How to

Basic Wind Forecasting

These days forecasting the wind and weather has become an integral part of the spearfisherman’s day to day life. The need to have your finger on the ‘pulse’ so to speak and be ready for when all the right conditions line up is essential to successfully planning any dive trip.

Back in the day, there were dodgy radio ski boat forecasts, synoptic charts, and a barometer. I can remember getting faxed copies of the synoptic chart and having to try work out what the next few days would bring and then watching the barometer to time the different changes in the weather.

These days things are much easier! 7 day forecasts on the internet can accurately, often down to the hour, predict what the weather is going to do. There are however still some basic skills needed to read these forecasts and to apply them with your local knowledge of the area to work out when the conditions will be ideal.

In this article, we are going to go over just two of the most popular wind and swell forecasting sites, and Both sites have their merits and you will need to use both to find out which suits your location best. I personally prefer Windfinder, as I find it to be the most accurate in the Durban area. This is because Windfinder uses the Met offices at major airports and King Shaka International is only 20km from my home. This means that the info is updated every hour giving very accurate forecasts and a ‘real-time’ wind graph.

Windguru, on the other hand, has a handy feature that allows you to ‘Spot Search’ and find remote locations. Windguru uses predictive tools from Met offices around the world to create virtual weather stations and forecasts. This is pretty handy for remote spots in Mozambique and the west coast.

The best thing to do is load both pages for the forecasts in your area and watch them over a 2 to 3 week period. You will soon learn which one is the most accurate. Sometimes the forecasts show the winds as generally stronger or weaker than they are. For example I know that Windfinder in Durban generally shows the wind slightly lighter than it will actually blow. So, I use the forecast as a best case scenario, so when I see the forecast showing some wind I know it’s going to blow hard.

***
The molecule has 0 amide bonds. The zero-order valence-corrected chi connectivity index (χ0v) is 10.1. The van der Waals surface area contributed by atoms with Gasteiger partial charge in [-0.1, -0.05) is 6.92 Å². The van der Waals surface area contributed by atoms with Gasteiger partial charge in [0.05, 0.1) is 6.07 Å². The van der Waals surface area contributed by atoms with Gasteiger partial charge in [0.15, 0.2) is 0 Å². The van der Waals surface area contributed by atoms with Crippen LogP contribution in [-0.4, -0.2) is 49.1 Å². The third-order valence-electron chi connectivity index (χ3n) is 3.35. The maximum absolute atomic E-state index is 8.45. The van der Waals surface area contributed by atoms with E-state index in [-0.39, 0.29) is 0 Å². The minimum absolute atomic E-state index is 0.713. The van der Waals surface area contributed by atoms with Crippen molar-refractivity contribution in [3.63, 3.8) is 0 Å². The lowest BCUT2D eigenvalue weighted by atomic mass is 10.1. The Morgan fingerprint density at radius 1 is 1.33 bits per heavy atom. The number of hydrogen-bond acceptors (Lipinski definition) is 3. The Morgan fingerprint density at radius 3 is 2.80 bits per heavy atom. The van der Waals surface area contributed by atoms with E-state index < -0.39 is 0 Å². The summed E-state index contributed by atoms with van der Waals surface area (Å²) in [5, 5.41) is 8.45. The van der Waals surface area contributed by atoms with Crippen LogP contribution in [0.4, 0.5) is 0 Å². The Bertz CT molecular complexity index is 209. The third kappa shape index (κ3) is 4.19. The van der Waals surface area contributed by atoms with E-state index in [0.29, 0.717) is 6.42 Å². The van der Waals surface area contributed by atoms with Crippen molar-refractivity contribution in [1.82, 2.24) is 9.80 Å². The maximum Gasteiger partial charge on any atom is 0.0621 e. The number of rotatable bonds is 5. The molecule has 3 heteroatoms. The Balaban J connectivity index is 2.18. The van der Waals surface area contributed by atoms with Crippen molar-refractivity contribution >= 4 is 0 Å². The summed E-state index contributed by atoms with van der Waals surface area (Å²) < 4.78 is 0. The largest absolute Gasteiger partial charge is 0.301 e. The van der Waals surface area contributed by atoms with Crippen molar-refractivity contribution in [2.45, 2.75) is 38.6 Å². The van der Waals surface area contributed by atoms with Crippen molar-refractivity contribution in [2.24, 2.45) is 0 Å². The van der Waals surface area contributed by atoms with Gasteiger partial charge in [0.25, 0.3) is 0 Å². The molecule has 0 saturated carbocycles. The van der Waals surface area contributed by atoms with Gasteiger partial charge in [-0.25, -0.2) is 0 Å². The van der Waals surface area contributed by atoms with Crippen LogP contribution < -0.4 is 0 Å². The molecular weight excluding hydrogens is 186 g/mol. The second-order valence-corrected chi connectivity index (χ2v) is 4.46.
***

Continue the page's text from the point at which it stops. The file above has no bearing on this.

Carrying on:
On the other hand, the St Lucia forecast is the opposite and shows the worst case scenario. When it shows that there is no wind, you can be assured that it’s going to be dead calm.

Other forecasts that are good to look at are and, these use the same info but are more geared towards swell and surf. I often cross reference different sites to get a better overall picture.



Wind direction: This the direction of the wind indicated by an arrow showing which way the wind is blowing to. Also see the Wind Table.

Wind speed: This is the average expected speed in knots, you can change this to km/h.

Wind gusts: This is the expected maximum wind gusts.

Wave direction: Swell direction using an arrow in the direction the swell is travelling. i.e. An arrow pointing straight up the page is a south swell. Wave height: This indicates open ocean swell height and you will need to work out what this translates to for each spot.

Wave heriod: This indicates the distance between swells. Generally the longer (bigger) the period or distance the stronger the swell. Cloud cover / Precipitation: This is the section the wives look at… Sunshine and no rain unfortunately do not mean good diving weather or sea conditions!

Air pressure: This is indicated in hectopascals (hPa) and predicts the air pressure. This is important as you will soon be able to gauge the severity of a storm by looking at the air pressure. Some divers swear that the fish will be ‘on’ when the pressure is falling.

Air temperature: Another section the wives look at; but that is of no use when spearing.








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